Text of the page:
Effort put into the Picture

Many judges feel that in their marking they should include the effort on the part of the photographer either in getting the picture or in the making of it. It is hard to justify this approach. If effort put in by the photographer is included in judging, then why not a host of other considerations that would affect the picturemaking, such as the equipment a photographer can afford; the amount of travel he can manage; or even his height which might be an advantage to him in taking pictures. It would be best if judging were restricted to what is put in front of the judge and had nothing to do with how it was made, what effort went into it or what advantages/disadvantages the photographer had.

The more important positive aspect of judging will be dealt with in the second part of this analysis.


In good judging I found that three attributes of the pictures were taken into account:

A: What the picture communicates – the ‘message’ – with a weighting of 50-60%.

B: The content of the picture – the ‘medium’ – with a weighting of 30-35%.

C : The technical aspects of the picture – with a weighting of 10-15%.

The Message of the Picture

Appreciation of all art, including a photograph, is not primarily an intellectual exercise but an emotional one, which may be pleasurable, depressing, moving or frightening. It is the feelings, emotions and mood that a picture conveys which is the core of the ‘message’ and should form the basis of evaluation of a picture.

Good judging is done more by the heart than the head, with the ability to feel a picture and not just visualise it. It is the buzz and tingle which one experiences on seeing a good picture which is at the heart of judging.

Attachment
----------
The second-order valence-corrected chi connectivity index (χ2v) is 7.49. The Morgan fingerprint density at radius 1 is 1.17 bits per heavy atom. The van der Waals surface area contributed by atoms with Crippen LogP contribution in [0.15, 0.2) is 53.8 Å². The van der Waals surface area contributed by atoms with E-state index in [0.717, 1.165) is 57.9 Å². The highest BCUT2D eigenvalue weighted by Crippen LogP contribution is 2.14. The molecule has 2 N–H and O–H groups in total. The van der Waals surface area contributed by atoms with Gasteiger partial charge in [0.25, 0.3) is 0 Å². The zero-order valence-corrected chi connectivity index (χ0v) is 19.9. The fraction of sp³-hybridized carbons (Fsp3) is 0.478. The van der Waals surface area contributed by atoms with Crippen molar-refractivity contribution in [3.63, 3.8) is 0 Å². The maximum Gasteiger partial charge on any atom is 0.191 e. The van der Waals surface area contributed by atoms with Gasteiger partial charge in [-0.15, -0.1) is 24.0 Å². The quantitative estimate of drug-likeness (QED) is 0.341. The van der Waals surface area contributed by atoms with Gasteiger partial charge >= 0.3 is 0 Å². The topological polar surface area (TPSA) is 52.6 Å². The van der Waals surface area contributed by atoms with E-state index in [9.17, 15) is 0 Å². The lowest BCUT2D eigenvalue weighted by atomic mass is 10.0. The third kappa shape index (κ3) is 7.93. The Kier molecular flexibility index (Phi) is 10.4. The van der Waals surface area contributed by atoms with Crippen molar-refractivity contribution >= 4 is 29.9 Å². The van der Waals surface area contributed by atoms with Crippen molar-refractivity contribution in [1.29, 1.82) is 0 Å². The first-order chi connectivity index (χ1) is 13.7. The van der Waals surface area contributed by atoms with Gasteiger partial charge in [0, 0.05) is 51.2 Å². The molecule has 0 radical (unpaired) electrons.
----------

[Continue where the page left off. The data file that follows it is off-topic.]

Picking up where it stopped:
More often than not it is difficult to verbalise feelings and emotions that a picture conveys, and not all judges are blessed with verbal facility. A judge who finds it difficult to express feelings and emotions about a picture should not feel he is alone but rather should realise that almost all people find difficulty in this area.

Like all abilities, this one increases with practice and, once acquired, adds so much value to a judge’s comments that all should strive to achieve it.

It is neither essential nor important for a judge to find out what the author of the picture was trying to communicate. What matters is what feelings and thoughts it engenders in the viewer – the judge. More often than not a good picture conveys different things to different people and credit should be given to a picture that manages to do that. Ambiguity of a picture could be its greatest charm by providing an image on which viewers can project their own thoughts, feelings and imagination.

Besides the feelings, emotions and mood, there are three other things that a picture may convey. These are:

a: A statement or a story.

b: An idea or inventiveness.

c: Interpretation of the beauty or any other quality of the subject.


A picture may convey a statement or a story as in photojournalism or documentary photography, but again the best pictures in this field are also laden with emotion. Pictures of refugees, such as the Vietnamese boat people, would fail if they did not convey their plight and suffering and this would be true of all forms of documentary photography such as that of social upheaval, war, famine or celebration.